The Pre-Armstrong Workout for Pull-up Beginners

If doing full dead-hang pullups, or as a whole, the official Armstrong Pullup Program is too difficult for you, we recommend trying the following workout until your max set is 7-10 controlled, full dead-hang pullups. Best of luck!

The Pre-Armstrong Pullup Program Workout

The Pre-Armstrong Program for Beginners (click for jpg)
The Pre-Armstrong Program for Beginners (click for jpg)

When required, simply pick any bicep curl type exercises (barbell, dumbbell, alternating, exercise tube, kettlebells) or row exercise (machine row, barbell row, single arm bicep curl, etc). Whichever exercise your ability and equipment availability allows will work, just stick with only one or two exercises per requirement and ensure you continually challenge yourself with the weights and repetitions.

Pullup Substitutes

This workout makes use of pullup substitutes. Based on your own ability and the availability of equipment, consider any (or a combination) of the following exercises:

Exercise Tube Pull-downs

Exercise tubes are some of the most versatile of all workout equipment

Loop an exercise tube over your indoor pullup bar, door, or tall piece of furniture. Kneel down or back up to increase resistance. Simulate the pullup movement as much as possible.

Lat Pulldown Machine

Most gyms will have some sort of pull-down machine. The closer the movement is to a pullup, the better.


Hop or step up to the top of the pullup position, and lower yourself to a hanging position as slowly as your strength will allow. This is the full downward “half” of the pullup.

Assisted Pullups

Use a partner, a chair, an assisted pullup machine–it doesn’t matter. Taking off a little weight will often make the difference for beginners who struggle with full dead-hang pullups.

Grip Hangs

While not a complete pullup substitute, grip hangs are extremely useful and an important part of this workout. Simply hang from the bar with a nice tight grip for as long as possible. Building grip strength can be the difference between 18 pullups and the perfect score of 20 pullups.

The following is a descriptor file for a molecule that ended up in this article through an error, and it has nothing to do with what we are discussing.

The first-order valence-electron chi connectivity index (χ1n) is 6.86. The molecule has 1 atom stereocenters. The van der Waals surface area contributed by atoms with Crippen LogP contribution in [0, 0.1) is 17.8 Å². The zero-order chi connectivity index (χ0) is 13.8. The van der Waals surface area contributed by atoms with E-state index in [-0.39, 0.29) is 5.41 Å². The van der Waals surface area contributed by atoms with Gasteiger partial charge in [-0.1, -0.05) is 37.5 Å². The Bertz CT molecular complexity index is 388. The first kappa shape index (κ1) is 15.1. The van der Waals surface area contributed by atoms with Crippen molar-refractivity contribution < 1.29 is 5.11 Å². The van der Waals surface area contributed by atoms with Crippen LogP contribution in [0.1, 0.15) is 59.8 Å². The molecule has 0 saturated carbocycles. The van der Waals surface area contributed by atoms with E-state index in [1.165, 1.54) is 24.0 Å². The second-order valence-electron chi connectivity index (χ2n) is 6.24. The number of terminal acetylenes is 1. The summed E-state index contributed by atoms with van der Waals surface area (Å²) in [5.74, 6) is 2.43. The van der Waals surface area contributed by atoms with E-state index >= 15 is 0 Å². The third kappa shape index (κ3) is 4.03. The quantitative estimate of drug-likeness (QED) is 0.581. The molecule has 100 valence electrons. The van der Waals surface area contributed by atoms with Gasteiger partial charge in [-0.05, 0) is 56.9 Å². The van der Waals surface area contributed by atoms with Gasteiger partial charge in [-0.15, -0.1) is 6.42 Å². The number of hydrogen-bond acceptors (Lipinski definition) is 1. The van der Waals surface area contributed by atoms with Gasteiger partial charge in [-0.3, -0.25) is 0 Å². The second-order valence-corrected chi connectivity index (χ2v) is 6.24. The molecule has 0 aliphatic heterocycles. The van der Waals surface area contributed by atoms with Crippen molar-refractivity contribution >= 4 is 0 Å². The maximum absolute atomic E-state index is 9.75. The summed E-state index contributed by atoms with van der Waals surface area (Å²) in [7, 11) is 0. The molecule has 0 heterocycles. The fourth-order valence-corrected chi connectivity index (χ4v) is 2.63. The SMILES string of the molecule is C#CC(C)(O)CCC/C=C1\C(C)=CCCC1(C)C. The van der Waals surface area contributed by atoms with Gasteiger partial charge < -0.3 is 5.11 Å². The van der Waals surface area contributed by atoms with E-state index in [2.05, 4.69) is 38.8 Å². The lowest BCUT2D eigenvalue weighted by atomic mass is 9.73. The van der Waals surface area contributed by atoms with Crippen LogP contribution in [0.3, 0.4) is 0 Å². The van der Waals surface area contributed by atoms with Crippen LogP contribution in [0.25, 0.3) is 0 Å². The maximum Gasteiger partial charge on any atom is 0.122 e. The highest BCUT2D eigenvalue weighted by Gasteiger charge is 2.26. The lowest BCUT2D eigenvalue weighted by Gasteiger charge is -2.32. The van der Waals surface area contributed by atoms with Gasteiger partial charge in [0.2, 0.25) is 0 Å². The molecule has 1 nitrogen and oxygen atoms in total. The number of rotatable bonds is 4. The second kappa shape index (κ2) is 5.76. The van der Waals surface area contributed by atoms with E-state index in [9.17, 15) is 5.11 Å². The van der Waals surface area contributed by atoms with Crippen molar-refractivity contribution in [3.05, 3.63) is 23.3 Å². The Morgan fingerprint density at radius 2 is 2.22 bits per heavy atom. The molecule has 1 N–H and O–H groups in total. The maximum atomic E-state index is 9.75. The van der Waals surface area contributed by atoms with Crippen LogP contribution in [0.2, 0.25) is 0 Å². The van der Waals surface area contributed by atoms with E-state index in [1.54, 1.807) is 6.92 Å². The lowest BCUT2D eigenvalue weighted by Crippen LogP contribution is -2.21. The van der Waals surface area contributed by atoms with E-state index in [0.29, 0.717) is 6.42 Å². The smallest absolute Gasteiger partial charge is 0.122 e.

Pre-Armstrong in PDF

Pre-Armstrong in Word Format

18 responses to “The Pre-Armstrong Workout for Pull-up Beginners

Hi there,

I’ve been doing this program on and off, but not intentionally. I never knew why until now. This program is way too hard. One major flaw is the workout on the second day, where you’re supposed to five max sets, with 90 seconds rest inbetween. That is just ridiculous and I don’t understand how it took me so long do realize it. And this program is supposed to be for beginners?

Hi there,

is the max effort set on day 1 also done with substitutions or with “real” pull ups / chin ups and how much rest between the ladders and the max effort set?
If it is done with substitutions, when should one check the progress with real pull ups?

The max effort set should only be done with substitutions if necessary. In all cases, if you can do a set of real pullups, go for it!

A good general rule is 2 minutes rest between the sets, but for a ladder, here’s our recommended rest rule:
1 pullup x 10 = 10 seconds rest afterwards
2 pullups x 10 = 20 seconds rest afterwards
3 pullups = 0:30
4 = 0:40
and so on, even on the failure set.

Thanks for your answer, i can do 3 sets (4 / 3 / 3) chinups with about 2min rest in between sets. After my StartingStrength barbell training. Do you think i should do “real” sets instead of subs? I stalled a long time ago with these rather ridiculous sets so i looked for a twist in chinning.
The full programm seems to bit hard to be run besides Starting Strength though.
Maybe you have a better idea for me?

Thanks for the Advice, much appreciated.


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